A few students were hanging out with me that afternoon as we carried on a conversation with some of the kids in the café below. School had been out for an hour and a half already, but the building still resonated with energy and noise.
As the conversational volley mellowed for a minute, Naima, one of the students standing next to me, looked my way and said, “This school really is different, isn’t it?”
“Yep, it really is.” I replied, and we both smiled as we looked down through the blue “swimming pool” cut-out into the café below and heard the conversation build once again.
The Transformational Power of Innovative School Design
As the founder and principal of newly opened Science Leadership Academy (SLA) in Philadelphia, Pennsylvania, I found myself often thinking about the impact of the architectural decisions made as we prepared to open up for our first day of school a few months ago. A couple of core questions stayed with me from the very beginning:
- What happens when a design idea becomes an educational idea?
- What happens when architects care as much about pedagogy than bricks-and-mortar?
- What happens when a community realizes that creating a new school building won’t matter much if it is ultimately founded on the same educational ideas of the iconic school houses of our past?
Recently, I spent a day presenting to the Gladstone, Oregon community about the design of what we call “School 2.0,” the founding of our new school in Philadelphia, and what I’ve learned about merging new ideas about education into the architectural process itself. The Gladstone community passed a bond for $40 million dollars to renovate their old high school. John Weekes and his architectural team at Dull Olson Weekes Architects suggested that before they were ready to start sketching plans, the town needed to think about the future of learning beyond what was commonly known. This is why several of us were invited out to Oregon to speak with the community.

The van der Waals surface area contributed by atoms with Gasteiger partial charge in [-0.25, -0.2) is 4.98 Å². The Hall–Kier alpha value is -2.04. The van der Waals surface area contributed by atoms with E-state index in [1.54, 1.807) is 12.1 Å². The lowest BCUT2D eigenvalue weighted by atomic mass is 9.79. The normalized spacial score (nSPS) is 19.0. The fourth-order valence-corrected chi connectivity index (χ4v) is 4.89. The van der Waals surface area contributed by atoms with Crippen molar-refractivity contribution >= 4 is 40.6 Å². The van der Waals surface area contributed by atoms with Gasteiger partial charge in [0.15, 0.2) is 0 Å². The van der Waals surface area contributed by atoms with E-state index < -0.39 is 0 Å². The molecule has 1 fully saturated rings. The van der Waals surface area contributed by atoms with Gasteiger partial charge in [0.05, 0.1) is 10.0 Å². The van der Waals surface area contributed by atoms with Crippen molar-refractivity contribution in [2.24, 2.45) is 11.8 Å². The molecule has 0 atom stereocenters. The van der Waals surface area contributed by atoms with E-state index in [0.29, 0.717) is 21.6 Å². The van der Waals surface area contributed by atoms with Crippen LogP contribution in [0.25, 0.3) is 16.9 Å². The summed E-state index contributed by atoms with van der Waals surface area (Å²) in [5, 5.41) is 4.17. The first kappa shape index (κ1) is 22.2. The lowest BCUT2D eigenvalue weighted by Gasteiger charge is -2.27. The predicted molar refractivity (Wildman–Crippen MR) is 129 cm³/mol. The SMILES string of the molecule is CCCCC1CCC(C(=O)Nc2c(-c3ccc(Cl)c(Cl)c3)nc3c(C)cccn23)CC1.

It was one of the more powerful days of my educational career, watching an entire town come together around the idea of transforming education in unexpected ways rather than just rushing to design a ‘new’ high school. They were willing to work together to transform the very idea of school with the design of the building serving a specific pedagogy. I was truly inspired and felt once again much of what I experience as a founder and principal of a new school myself. That core idea – that the design of the building could serve a particular pedagogy – was central to the work we did before the opening of the Science Leadership Academy.
SLA was to be a new high school, formed in partnership between the School District of Philadelphia and The Franklin Institute, one of the oldest science and technology museums in the world. The school was to be an inquiry-driven, project-based school where students would be assessed by the work of their own creation. What was frightening to me was, even with that idea in hand and a lot of experience with progressive curricular design, I had little idea how to make that idea come to life in the physical spaces of the building.
Designing School 2.0
At the heart of Science Leadership Academy was what is the idea that is now becoming known as “School 2.0.”
For many, this concept grew out of the world of technology where the concept of “Web 2.0″ has gained a great deal of attention lately. Where the ‘first version’ (”Web 1.0″) of the Internet still required most people to simply ‘receive’ information, social networking tools such as blogging have changed the very nature of finding, using, and creating information. These Internet-based tools are based upon the idea that everyone is an active/equal participant, and that information constantly flows in all directions rather than just from experts to passive audiences. Essentially, what this phrase means for education is the idea that technology allows students/teachers to create content as much as receive content. Furthermore, students/teachers are able to become vibrant members of global social networks where learning and collaboration occurs 24/7.
Even the U.S. Department of Education has recently been discussing the evolution of “School 2.0″ in an effort to invite educators to re-imagine what is possible. Anyone that has spent time participating in the edu-blogosphere (blogs focused on education) as of late has certainly heard much about these ideas. And yes, we do embrace the front-edge of technology in our school everywhere you turn. This includes a complete “1:to:1″ Apple iBooks laptop program for all students/teachers along with an open-source inspired web portal that uses Moodle, Drupal and Elgg. Not only do we expect our kids/teachers to ‘use’ technology, but we expect them to build and co-write the very software that our school uses. Education and technology in the 21st century can not afford to be a ‘passive’ business as it was, perhaps, in the past.